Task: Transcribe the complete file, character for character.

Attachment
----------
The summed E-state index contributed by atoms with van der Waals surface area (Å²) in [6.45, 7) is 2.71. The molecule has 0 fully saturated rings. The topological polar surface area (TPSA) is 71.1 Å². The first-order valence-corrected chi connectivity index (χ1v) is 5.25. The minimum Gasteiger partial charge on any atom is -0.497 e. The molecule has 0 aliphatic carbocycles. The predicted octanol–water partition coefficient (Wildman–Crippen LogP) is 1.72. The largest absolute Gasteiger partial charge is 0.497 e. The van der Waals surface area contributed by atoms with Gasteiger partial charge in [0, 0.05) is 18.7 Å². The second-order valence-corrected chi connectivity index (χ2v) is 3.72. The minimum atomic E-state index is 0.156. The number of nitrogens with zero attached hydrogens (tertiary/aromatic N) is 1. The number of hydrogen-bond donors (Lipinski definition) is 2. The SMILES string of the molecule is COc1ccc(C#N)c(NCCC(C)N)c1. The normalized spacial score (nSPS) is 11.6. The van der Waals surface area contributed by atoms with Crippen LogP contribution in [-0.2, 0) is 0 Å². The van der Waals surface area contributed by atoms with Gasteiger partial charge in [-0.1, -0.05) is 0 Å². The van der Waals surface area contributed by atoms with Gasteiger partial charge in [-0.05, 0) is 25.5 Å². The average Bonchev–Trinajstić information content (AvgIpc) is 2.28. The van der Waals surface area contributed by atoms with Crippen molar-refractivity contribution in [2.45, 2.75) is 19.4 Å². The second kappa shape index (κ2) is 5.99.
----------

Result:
The summed E-state index contributed by atoms with van der Waals surface area (Å²) in [6.45, 7) is 2.71. The molecule has 0 fully saturated rings. The topological polar surface area (TPSA) is 71.1 Å². The first-order valence-corrected chi connectivity index (χ1v) is 5.25. The minimum Gasteiger partial charge on any atom is -0.497 e. The molecule has 0 aliphatic carbocycles. The predicted octanol–water partition coefficient (Wildman–Crippen LogP) is 1.72. The largest absolute Gasteiger partial charge is 0.497 e. The van der Waals surface area contributed by atoms with Gasteiger partial charge in [0, 0.05) is 18.7 Å². The second-order valence-corrected chi connectivity index (χ2v) is 3.72. The minimum atomic E-state index is 0.156. The number of nitrogens with zero attached hydrogens (tertiary/aromatic N) is 1. The number of hydrogen-bond donors (Lipinski definition) is 2. The SMILES string of the molecule is COc1ccc(C#N)c(NCCC(C)N)c1. The normalized spacial score (nSPS) is 11.6. The van der Waals surface area contributed by atoms with Crippen LogP contribution in [-0.2, 0) is 0 Å². The van der Waals surface area contributed by atoms with Gasteiger partial charge in [-0.1, -0.05) is 0 Å². The van der Waals surface area contributed by atoms with Gasteiger partial charge in [-0.05, 0) is 25.5 Å². The average Bonchev–Trinajstić information content (AvgIpc) is 2.28. The van der Waals surface area contributed by atoms with Crippen molar-refractivity contribution in [2.45, 2.75) is 19.4 Å². The second kappa shape index (κ2) is 5.99.